“On that day you looked to the weapons of the House of the Forest, and you saw that there were many breaches in the city of David, and you collected the waters of the lower pool. You counted the houses of Jerusalem, and you broke down the houses to fortify the wall. You made a reservoir between the two walls for the water of the old pool. But you did not look to him who did it, or have regard for him who planned it long ago.” (Isaiah 22: 8-11, NRSV)
Part of the Tel Akko Excavation’s Total Archaeology approach is to take in the larger context of the dig—the present day city and its history, the surrounding landscape, the people groups and cultures, the land of Israel and its history. Today, to get a better understanding of the unique challenges Israel faces, we visited the capitol city, Jerusalem, another of the six “Mixed Cities” and filled with spiritual pilgrims from three of the major religions in the world: Judaism, Islam, and Christianity.
As we walked through the Jewish Quarter during Saturday Shabbat, it was very quiet. The only activity was in the grand courtyard adjacent to the Western Wall of the temple mount, where many Jews from all kinds of denominations had come to pray: men to the left, women to the right, and on the other side of a rampart, the egalitarian section where families could pray together. Cutting through this area is what seems to be a cobbled together tube, completely enclosed, heavily guarded, rising up to the temple mount. No Jew is permitted access, so passports are necessary to enter.
As we walked to the Christian quarter to visit the Church of the Holy Sepulcher, we passed an impressive excavation of the wall that surrounded the old Jerusalem during what’s called the First Temple Period—when Solomon’s temple still stood, and Judah had not yet been conquered and exiled by the Babylonians.
The wall is massive, 147 feet long, 23 feet thick—you can read a little more about it on the Rova Yehudi site.
Looking at it, it really came home to me, the reality of the stories we so easily read in the Bible. This wall was built hastily, workers tearing down all the nearby houses to not only clear the way, but to reuse the stones. It was a life-and-death matter. And here it now is, a silent reminder of the ancient, and turbulent history of this city.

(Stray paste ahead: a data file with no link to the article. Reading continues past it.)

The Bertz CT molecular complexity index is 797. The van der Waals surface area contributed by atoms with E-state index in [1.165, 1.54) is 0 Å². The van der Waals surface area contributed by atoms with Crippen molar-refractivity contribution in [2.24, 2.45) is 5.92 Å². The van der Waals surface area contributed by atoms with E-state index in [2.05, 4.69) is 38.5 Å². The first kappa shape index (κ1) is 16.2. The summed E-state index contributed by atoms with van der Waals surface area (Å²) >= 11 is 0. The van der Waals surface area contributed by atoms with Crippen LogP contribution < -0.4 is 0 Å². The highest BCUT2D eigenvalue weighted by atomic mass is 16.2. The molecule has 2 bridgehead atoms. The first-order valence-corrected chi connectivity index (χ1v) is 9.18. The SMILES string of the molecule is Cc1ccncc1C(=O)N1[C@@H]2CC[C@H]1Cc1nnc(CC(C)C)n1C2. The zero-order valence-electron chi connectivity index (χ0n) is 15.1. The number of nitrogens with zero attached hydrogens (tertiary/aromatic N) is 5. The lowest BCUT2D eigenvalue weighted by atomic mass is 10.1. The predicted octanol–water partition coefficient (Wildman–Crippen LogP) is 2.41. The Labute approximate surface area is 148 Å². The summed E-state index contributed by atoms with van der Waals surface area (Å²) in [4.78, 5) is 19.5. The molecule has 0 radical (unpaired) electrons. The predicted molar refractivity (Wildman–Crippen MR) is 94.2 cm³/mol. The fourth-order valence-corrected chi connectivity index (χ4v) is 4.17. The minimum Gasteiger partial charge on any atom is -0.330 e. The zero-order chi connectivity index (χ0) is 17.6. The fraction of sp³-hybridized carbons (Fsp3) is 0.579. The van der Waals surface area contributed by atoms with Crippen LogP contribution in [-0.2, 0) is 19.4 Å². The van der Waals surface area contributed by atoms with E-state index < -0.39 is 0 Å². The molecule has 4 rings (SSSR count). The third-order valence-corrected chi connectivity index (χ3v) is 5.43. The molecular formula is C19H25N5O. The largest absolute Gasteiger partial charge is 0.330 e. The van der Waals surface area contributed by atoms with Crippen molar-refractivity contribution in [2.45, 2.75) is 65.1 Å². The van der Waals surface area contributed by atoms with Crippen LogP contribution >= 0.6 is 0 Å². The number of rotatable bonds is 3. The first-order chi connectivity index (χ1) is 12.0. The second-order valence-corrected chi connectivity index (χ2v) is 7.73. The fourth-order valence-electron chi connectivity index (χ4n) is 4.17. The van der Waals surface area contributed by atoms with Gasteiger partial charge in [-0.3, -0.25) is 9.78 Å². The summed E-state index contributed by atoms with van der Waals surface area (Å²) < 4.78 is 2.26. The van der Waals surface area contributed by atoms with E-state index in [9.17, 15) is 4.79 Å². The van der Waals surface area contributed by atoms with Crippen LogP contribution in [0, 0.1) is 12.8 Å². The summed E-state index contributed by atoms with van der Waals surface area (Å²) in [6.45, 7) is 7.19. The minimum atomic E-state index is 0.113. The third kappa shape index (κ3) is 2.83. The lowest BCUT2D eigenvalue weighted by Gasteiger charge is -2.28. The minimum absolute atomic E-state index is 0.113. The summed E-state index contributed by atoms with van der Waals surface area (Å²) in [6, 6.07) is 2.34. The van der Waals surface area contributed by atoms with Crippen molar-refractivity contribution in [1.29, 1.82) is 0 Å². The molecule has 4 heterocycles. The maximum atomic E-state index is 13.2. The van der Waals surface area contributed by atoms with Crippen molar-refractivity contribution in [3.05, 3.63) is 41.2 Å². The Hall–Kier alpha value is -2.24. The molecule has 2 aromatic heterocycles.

All we had to do next was turn a corner, and the quiet, empty streets were suddenly vibrant with color and aromas, stall after stall of brilliant textiles, gleaming gold and silver objects, brilliant ceramics, filled with people, and noise, and commotion. For the Christian quarter, Saturday is not sacred, so everyone was bustling about, tourists, shop owners, students, tour guides, families, and lots of kitty cats darting everywhere. As we made our way to the Church of the Holy Sepulcher, we were told a little of its contentious history, and the millions of devoted believers who go there to worship.
If the streets of the Christian corner were filled, they were nothing in comparison to the Church. The lines were three and four people broad, and so long they curled around each other like conch shells. They waited patiently to touch, kiss, and rest their hands and heads
…on the rock upon which Jesus’ cross stood
…the stone where His body was laid before being interred
…and the fresh grave where His body lay for three days
…are all housed in this one, massive 11th century building, that was pretty much crumbling before our very eyes.
We didn’t have time to enter the Armenian or Arab quarters, but I hope Dave and I will get our chance next week.
[Cover Photo: Church of the Holy Sepulcher | israeltourism from Israel [CC BY-SA 2.0 (https://creativecommons.org/licenses/by-sa/2.0)%5D